The flagship theme of the European “Docks The Future” project, which culminates this week, the “Port of the Future” concept appears to combine digital innovation and the energy transition. On the digital side, in Barcelona (Spain), a consortium that includes the port authority along with IBM, Vodafone and Huawei, is set to develop 5G services. In the same vein, Singapore’s maritime authority is funding eleven projects that are intended to speed up the digitisation of the shipping industry. Meanwhile, on the energy side, a string of initiatives are aiming to reduce carbon emissions. A floating offshore wind hub is set to be created in Cromarty Firth (Scotland), while in Agadir (Morocco), solar power is being harnessed with a “solar caravan”. To each their own resources! Yet UNCTAD is most concerned with highlighting societal integration, particularly in Valencia (Spain), where the port foundation has provided strong support to SMEs during the crisis. Citizens’ aspirations are looking to a greener “port of the future”, whereas a shock survey by Yale University and Climate Nexus (USA) shows that a majority of Americans are ready to change their habits to support greener shipping.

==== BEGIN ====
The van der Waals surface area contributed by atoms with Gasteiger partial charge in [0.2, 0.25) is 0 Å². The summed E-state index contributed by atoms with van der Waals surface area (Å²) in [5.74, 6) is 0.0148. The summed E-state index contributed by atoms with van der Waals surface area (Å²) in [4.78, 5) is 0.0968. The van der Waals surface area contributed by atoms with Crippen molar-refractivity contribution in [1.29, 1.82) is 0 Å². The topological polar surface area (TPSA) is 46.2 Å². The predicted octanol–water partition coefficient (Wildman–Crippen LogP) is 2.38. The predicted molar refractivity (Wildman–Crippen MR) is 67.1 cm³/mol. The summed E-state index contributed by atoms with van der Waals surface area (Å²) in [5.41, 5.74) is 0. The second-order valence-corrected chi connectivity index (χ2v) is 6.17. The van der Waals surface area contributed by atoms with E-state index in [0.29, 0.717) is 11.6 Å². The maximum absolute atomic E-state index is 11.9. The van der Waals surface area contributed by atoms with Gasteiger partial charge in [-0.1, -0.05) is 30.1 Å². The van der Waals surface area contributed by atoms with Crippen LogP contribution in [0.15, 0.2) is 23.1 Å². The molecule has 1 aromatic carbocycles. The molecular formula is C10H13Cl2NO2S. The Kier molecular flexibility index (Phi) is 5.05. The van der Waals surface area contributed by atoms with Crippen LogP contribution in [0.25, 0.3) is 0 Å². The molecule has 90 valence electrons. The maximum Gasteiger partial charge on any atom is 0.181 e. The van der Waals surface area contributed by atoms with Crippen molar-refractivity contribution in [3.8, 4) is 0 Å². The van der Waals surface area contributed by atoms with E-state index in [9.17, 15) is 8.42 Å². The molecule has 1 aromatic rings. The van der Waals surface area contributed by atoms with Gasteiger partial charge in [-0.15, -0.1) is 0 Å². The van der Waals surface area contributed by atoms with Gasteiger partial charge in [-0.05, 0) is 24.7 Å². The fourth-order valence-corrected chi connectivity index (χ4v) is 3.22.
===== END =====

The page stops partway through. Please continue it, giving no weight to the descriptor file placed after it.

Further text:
A new transhipment terminal for food industry products is to be built in Seattle (United States)
In Antwerp (Belgium), “BoxCatcher” technology is enabling smart container management using mobile rail-mounted cameras
New containerised coastal shipping line between the ports of Kribi and Douala (Cameroon): decarbonising infra-regional transport?
Wood pellets, natural gas and wind power: how port cities are renewing their energy mix
LNG, one of the keys to cleaner maritime shipping, is undoubtedly experiencing a rapid rise in popularity, and a new LNG terminal is due to enter service soon in Livorno (Italy), after 24 months of work. On the other side of the world it is a similar story, with Johor (Malaysia) now fuelling vessels with LNG. However, electricity seems to be the way ahead when it comes to reducing onshore carbon emissions. Wind turbines, highly efficient in coastal areas, have been targeted by the port of Zhuhai (China) which has acquired stakes in two companies specialising in wind power. Offshore turbines offer another solution, as in St-Brieuc (France) where work on construction of a farm of 62 turbines continues, with the necessary parts currently being delivered from Brest. Older technologies also remain important, the oldest among them being none other than wood! A Norwegian company based in Oslo supplies the city of Rotterdam (Netherlands) with pellets, which combust relatively cleanly and generate large amounts of energy.